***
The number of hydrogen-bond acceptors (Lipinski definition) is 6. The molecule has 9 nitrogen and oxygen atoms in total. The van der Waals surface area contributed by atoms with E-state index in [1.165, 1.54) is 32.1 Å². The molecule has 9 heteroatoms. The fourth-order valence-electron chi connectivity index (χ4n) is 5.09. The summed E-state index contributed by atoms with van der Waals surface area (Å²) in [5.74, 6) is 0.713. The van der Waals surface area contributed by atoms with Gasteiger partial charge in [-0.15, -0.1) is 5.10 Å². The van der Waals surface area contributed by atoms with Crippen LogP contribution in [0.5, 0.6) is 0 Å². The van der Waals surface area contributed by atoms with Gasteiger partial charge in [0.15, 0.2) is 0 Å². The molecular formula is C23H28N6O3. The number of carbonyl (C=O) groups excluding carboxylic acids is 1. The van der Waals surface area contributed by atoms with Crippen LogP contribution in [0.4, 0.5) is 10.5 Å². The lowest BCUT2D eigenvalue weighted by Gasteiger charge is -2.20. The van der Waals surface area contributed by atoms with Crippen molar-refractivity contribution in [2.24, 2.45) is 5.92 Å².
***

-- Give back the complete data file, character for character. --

The number of hydrogen-bond acceptors (Lipinski definition) is 6. The molecule has 9 nitrogen and oxygen atoms in total. The van der Waals surface area contributed by atoms with E-state index in [1.165, 1.54) is 32.1 Å². The molecule has 9 heteroatoms. The fourth-order valence-electron chi connectivity index (χ4n) is 5.09. The summed E-state index contributed by atoms with van der Waals surface area (Å²) in [5.74, 6) is 0.713. The van der Waals surface area contributed by atoms with Gasteiger partial charge in [-0.15, -0.1) is 5.10 Å². The van der Waals surface area contributed by atoms with Crippen LogP contribution in [0.5, 0.6) is 0 Å². The van der Waals surface area contributed by atoms with Gasteiger partial charge in [0.15, 0.2) is 0 Å². The molecular formula is C23H28N6O3. The number of carbonyl (C=O) groups excluding carboxylic acids is 1. The van der Waals surface area contributed by atoms with Crippen LogP contribution in [0.4, 0.5) is 10.5 Å². The lowest BCUT2D eigenvalue weighted by Gasteiger charge is -2.20. The van der Waals surface area contributed by atoms with Crippen molar-refractivity contribution in [2.24, 2.45) is 5.92 Å².